In the 1960s, my dad discovered a close cousin whom he believed had also died in a concentration camp. But the man had survived, and the two reunited to great joy. In the back of my mind, I wondered if the same thing could happen with his parents and sister. It did not, of course, as several witnesses had attested to their deaths. But I was young, and it wasn’t unusual for hope to override reality.
Anyhow, the story percolated inside for years, but I was never quite sure where to take it. And then one day, a year or so ago, as I was rereading Ambrose Bierce’s An Occurrence at Owl Creek Bridge, the concept crystallized with questions racing through my brain.
If my father had never emigrated from Europe, how would his life have played out? And what would have become of me if, indeed, there was a me? And his parents and sister, how would their lives have unfolded had they managed to escape? What would my family’s alternate history have been?
These days, when I think of the family members I never got to know, especially against the backdrop of rising anti-Semitism and anti-immigration sentiments, I can feel the rage building inside of me, not only over what could have been, but what should have been.
AE: Do you particularly relate to any of the characters in this story?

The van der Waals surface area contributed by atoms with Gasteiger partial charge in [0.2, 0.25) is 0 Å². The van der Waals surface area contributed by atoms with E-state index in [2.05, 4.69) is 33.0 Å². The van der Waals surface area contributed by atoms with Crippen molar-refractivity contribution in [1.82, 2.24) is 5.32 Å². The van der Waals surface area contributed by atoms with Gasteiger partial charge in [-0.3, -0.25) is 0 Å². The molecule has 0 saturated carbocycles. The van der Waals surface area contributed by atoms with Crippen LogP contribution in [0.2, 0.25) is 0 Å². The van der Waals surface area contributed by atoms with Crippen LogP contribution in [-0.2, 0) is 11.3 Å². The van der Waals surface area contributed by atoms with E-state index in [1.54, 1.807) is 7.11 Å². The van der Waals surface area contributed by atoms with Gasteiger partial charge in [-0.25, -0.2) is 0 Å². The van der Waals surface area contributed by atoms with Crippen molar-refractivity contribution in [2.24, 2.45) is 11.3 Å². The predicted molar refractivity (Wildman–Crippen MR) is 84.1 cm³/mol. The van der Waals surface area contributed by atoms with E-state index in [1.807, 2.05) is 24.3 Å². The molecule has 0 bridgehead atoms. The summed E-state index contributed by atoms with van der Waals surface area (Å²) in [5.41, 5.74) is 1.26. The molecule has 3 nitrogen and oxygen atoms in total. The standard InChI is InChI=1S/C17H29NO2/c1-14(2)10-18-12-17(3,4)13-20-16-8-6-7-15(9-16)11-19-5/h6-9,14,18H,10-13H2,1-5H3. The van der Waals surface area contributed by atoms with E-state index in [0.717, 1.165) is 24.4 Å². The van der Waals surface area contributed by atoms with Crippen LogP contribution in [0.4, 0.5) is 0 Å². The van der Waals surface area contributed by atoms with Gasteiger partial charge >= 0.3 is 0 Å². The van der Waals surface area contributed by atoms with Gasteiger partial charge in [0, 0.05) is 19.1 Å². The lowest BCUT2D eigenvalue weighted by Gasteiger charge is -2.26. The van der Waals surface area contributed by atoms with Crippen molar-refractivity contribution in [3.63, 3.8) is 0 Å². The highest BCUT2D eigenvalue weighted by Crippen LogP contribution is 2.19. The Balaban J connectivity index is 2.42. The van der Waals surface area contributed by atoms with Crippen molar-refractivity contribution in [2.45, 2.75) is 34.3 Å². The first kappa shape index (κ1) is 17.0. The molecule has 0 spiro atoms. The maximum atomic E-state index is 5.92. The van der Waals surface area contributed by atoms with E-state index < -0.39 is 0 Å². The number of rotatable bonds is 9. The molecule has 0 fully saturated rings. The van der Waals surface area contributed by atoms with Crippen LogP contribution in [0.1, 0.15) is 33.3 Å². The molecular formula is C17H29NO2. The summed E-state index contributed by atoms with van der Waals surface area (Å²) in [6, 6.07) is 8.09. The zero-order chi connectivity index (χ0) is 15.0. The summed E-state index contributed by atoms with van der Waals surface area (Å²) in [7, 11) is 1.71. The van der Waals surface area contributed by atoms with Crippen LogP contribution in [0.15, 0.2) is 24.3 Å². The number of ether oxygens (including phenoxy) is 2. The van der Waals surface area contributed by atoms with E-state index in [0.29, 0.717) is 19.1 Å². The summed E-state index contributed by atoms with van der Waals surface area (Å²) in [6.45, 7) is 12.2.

ML: Definitely. The son, Danny. I spent a lot of time in that restaurant, doing what Danny does in the story. Without giving anything way, I guess he’s the “Michael who almost wasn’t.”
AE: Who or what are your greatest influences and inspirations?
ML: Kurt Vonnegut. Bruce Jay Friedman. Philip Roth. Jules Verne. Robert Silverberg. Philip José Farmer. Douglas Adams. Barry Malzberg. Stephen King. Ray Bradbury. Harlan Ellison. Richard Matheson. E.L. Doctorow. Mordecai Richler. . . . I can list any number of writers who have inspired or influenced me to one extent or the other. But the person who had the greatest influence on my approach to story would have to be my late older sister.
Back in fifth grade, for homework, our teacher asked us to write a story about a fire. I’d no sooner begun to write when my sister took a look at my page and said, “Everyone is going to write about a burning building. Burn something different.” I took her advice and, for the first time ever, a teacher read a story of mine aloud to the class. I have tried, in a manner of speaking, to burn something different ever since.